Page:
RESOURCES  |  March 23, 2020

5 tips for working from home to maintain productivity and a work-life balance

Written by FreeWill

COVID-19 has caused companies around the world to ask their employees to work from home, including many nonprofits.


Before hosting our webinar, we surveyed nonprofits who registered. 44% of which said they are already working from home while another 39% expected to start soon. As of Friday, March 13, we have also moved to remote work for the next few weeks. The main goals of asking employees to work from home is to create more social distance between people in infected areas and to slow the spread of infections.


However, working from home is very new for many people. At home, it can be easy to get distracted and become less productive unless you set yourself up for success by sticking to good habits and routines. If you live in a small apartment with roommates, kids, pets, or a partner, it can be even more difficult to manage. Here are our top tips for working from home that we sent out to our own employees:


1. Stick to your morning routine.

As tempting as it could be to stay in bed all day, we highly recommend that you don't do this! Get up and continue your morning routine as usual, whether that's taking your regular morning shower or making yourself a healthy breakfast.


Try to take advantage of the time that you’re not commuting to set your focus in the way that works best for you. Now that you have more time in the morning, you may want to add new pieces to your routine, such as going for a run, taking some time to read or write, or shifting your work hours earlier to free up some time in the evening.


2. Pick a dedicated place to work within your home.

This can be hard if you live in a small apartment, but any separation from your home life will help you stay more focused and productive. This could mean that you pick a specific corner of your bedroom, a spot on your couch, or a chair at your kitchen table. You should feel free to move around throughout the day, but by dedicating specific places that are and are not for work (like your bed), you will create separation and maintain a better work-life balance.


3. Find time to do things other than work throughout the day, including talking to your coworkers.

Much of what people miss most about the office is being around other people and connecting in-person. So it's especially important to not isolate during this time. Throughout your day, make time to connect with them through a quick phone or video call (face time is important), or message each other about work and fun on communication software like Slack. Just because you’re working from home doesn’t mean you have to lose the camaraderie of the office.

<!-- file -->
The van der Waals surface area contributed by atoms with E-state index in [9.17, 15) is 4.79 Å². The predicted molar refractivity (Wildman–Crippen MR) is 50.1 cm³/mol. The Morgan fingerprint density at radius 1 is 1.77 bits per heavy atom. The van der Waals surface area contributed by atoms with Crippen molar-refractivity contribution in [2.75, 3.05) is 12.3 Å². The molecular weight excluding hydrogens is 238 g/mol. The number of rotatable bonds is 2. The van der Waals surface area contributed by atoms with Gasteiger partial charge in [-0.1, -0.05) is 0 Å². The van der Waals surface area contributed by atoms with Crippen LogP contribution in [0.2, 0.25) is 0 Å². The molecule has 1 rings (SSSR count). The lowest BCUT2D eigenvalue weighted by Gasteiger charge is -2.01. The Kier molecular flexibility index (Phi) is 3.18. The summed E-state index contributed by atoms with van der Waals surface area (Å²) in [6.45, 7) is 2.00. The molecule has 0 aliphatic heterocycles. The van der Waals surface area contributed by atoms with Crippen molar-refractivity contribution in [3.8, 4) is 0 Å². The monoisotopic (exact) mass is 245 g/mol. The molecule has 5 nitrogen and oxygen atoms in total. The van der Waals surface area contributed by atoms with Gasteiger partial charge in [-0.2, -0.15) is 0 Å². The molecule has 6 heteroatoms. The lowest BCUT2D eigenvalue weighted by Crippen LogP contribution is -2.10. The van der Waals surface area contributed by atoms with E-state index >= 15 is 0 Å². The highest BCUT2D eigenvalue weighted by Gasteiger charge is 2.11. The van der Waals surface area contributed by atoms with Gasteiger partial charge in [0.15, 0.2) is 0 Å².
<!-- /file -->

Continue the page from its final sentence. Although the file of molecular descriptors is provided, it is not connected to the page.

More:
Beyond talking to coworkers, make sure you try to get outside. Take a walk in the morning or at lunch. Or even use lunch to break up your workday, so that it's easier to keep track of what's work and what's break time.


4. Keep it professional by planning your day.

Staying professional and focused when there are so many other things you could be doing at home takes a bit of planning. Try to map out your day into time blocks. For example, put things like "answer emails" or "work on X project" on your calendar to build structure. 


You may want to set goals with you manager to make sure you're clear on priorities, or let your team know what you hope to accomplish that day. A few of our teams are holding daily digital 'stand-ups' in the morning to keep each other up-to-date on our projects and progress.


5. Find a way to end your work day.

When you’re no longer commuting home, it can be hard to tell when the work day is over. So it’s important to find a way to turn your work brain off. At the end of the day, we suggest:

  • Going for a walk
  • Planning an activity, such as grabbing a drink or working out
  • Setting a time that you’ll close your computer, and leave it out of sight
  • Closing your eyes and taking a few deep breaths when the day is over and your computer is closed

You may also want to check out Beth Kanter's article on "How To Facilitate Effective Virtual Meetings." Beth is a well-established international nonprofit thought leader, who has been working remotely since the early 1990s.


A few resources for working from home: